January 10, 2017. The Asiatic Society of Mumbai. I delivered the annual Dr. Mani Kamekar Endowment Lecture entitled " Unani Medicine in India: Early Families, Colonial Contestation and Modern Practice". The hall was full, the audience attentive and the discussion lively. Many Western-trained doctors were in atttendance and raised questitions about the consistency of herbal-based medicines, the standards of research and the need for more peer-reviewed journals.
August 4-12, 2016. Shivaji University, Kolhapur. I delivered eight connected lectures on topics not covered in the college and post graduate Maharashtra history syllabus. The topics included systems of loyalty in a trans-Asian perspective, the movement of food plants into and out of the Deccan, the human side of trade along India's west coast , Indian medicine in the eighteenth century Deccan and the importance of a gendered analysis for understanding Deccan history. These lectures were sponsored by the new GOI initiative entitled GIAN (Global Initiative on Academic Network). The lectures had a live audience and a distant audience. The intent is to turn the video recordings into a MOC.
August, 2016. I am pleased to announce that I have been invested as a Honorary Life Fellow of the Asiatic Society of Mumbai. The award was given for my books and articles on the history of Marathas and Maharashtra. As my certificate says:
During his visits to various Indian archives, especially the Pune Peshwa
Daftar, Dr. Stewart Gordon has conducted detailed research on eighteenth
century Maharashtra through the Ruhmals (Letter Scrolls) of the Peshwa
period inscribed in Modi script , a vital source of primary information on
The Society dates back to 1803 and is one of the premier research organizations in India. It is particularly strong in numismatics.
At the ceremony, held in the high-ceilinged lecture hall, I also received a gold medallion on a red sash and a large lamb's wool shawl. After the induction ceremony the director, members and I had a wonderful, wide-ranging discussion of aspects of history, both in Maharashtra and far beyond.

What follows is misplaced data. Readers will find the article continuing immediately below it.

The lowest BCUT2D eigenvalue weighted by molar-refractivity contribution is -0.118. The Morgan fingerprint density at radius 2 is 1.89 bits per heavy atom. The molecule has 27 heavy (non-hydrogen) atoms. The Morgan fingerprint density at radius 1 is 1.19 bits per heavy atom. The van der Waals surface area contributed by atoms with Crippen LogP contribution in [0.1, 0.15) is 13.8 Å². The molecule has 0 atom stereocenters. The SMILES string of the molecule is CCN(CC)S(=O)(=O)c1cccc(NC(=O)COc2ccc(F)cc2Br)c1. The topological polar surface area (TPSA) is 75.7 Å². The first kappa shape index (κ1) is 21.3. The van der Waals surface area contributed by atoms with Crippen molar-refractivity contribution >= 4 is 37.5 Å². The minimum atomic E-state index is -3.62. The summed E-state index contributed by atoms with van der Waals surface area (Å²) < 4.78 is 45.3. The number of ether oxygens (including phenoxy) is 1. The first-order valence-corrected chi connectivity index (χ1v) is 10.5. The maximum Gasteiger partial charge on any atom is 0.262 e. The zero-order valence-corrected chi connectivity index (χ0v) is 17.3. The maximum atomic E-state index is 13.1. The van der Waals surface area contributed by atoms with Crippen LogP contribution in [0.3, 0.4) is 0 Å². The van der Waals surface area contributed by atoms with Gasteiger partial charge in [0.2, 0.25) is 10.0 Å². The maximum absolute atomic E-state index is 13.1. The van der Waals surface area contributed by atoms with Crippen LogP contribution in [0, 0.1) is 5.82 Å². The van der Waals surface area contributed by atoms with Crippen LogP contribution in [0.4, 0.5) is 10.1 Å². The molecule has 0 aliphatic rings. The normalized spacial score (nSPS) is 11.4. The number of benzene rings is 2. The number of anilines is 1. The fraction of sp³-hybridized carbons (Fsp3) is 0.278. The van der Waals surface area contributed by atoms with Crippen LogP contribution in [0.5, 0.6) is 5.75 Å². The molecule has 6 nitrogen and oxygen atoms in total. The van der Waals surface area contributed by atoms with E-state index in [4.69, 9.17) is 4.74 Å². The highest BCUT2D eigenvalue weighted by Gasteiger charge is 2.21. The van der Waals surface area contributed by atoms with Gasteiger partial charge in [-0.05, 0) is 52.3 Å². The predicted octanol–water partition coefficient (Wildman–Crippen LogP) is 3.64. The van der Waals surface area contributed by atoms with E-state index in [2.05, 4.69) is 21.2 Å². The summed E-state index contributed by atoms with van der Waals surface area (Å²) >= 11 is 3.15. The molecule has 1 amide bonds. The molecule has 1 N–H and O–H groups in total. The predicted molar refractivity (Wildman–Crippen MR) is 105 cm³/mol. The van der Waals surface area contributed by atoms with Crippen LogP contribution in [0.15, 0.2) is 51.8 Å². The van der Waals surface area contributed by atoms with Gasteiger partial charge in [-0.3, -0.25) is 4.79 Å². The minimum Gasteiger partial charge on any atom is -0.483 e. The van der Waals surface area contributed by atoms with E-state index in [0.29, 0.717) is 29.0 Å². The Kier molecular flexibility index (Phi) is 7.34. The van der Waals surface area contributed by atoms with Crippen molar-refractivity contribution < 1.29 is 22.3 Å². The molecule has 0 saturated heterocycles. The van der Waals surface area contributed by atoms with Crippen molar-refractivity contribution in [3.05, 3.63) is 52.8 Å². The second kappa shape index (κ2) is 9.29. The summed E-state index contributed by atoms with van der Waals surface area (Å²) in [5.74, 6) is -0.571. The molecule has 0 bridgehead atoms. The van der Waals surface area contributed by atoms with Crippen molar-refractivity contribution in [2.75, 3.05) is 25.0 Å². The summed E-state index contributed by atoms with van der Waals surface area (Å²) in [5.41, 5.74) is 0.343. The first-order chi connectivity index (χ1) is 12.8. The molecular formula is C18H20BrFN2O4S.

I am pleased to announce the publication of a small paperback for the teaching about slavery outside the Atlantic world.(Hackett, 2016 ISBN 9781624664748) The book consists of a general introduction, four case studies with primary documents and illustrations and conclusions. It is intended for undergrads and advanced high school students.
Why History Matters
As far back as we can see in human existence people have been telling stories about the past. How else can we interpret Neolithic cave paintings? Drawings of the hunt recorded the number of animals and the number of hunters. Looking at the drawing later - even generations later – could trigger stories of that day’s triumphs and heroes. Who knows, perhaps there were “keepers of the stories”, the first historians.
History matters primarily because it is one of the bedrock, irreducible ways of understanding the world. There are comprehensible causes to things that happen and people – through diligent study and attention – can connect causes and effects. History is not uncovering documents, amassing or memorizing facts. It is the struggle to ask a question that matters of material from the past.
And what makes a question about the past matter?
First, such a question can make us both humble and hopeful. For example, if the question is “How long do empires generally last?’ And the answer is “Two to three generations”. We might, from this pattern, be more humble about wanting to form an empire. And we might be hopeful because many groups somehow survive imperial adventures.
Second, the right question makes us aware of our responsibilities to the future. Just as choices made in the past affect us now, choices we make now will impact generations to come.
Third, a good question makes us aware of the commonality of human experience, as well as differences between ourselves and groups from the past. At best, seeing others struggle with problems, whether they succeeded or failed, promotes empathy and understanding.
Finally, there is the sheer delight of discovering and sharing a pattern to some set of events that seemed unorganized and meaningless.
All of us are historians.We all tell stories of the past. The struggle and the joy is the search for questions that matter.
Dr. Stewart Gordon
Stewart Gordon is a Senior Research Scholar at the South Asia Center of the University of Michigan. That said, he is anything but a stuffy academic. He has rambled by bus across Turkey, Iran, Afghanistan, Pakistan and India. He has struggled up Inca paths in Peru and boated up the Mekong and the Mississippi. Gordon has photographed antiquities in Cambodia and Paleolithic cave paintings in India and has served as a consultant for the History Channel, the Discovery Channel, the Walt Disney Company and the American Queen steamboat. He writes regularly for Aramco World magazine. Gordon has received many awards including Woodrow Wilson and Fulbright fellowships and an Earhart Foundation writing grant. His last book, “When Asia was the World”, became a bestseller and has been translated into seven languages. The National Endowment for the Humanities placed the book in more than 1000 libraries across the United States. Gordon is also a professional restorer of fine antique furniture and has owned shops in Ann Arbor, Los Angeles and London. He currently lives in Ann Arbor and has recently built a full-sized, fully equipped horse drawn gypsy wagon (vardo), You can follow Gordon’s talks, workshops, new publications and photos of his travels at stewartgordonhistorian.com
Dr. Gordon's Vita
Photos: (Left to Right) @ the Taj Mahal, Jaipur Fort, India, Machu Pichu, Hai Phong Bay, Vietnam.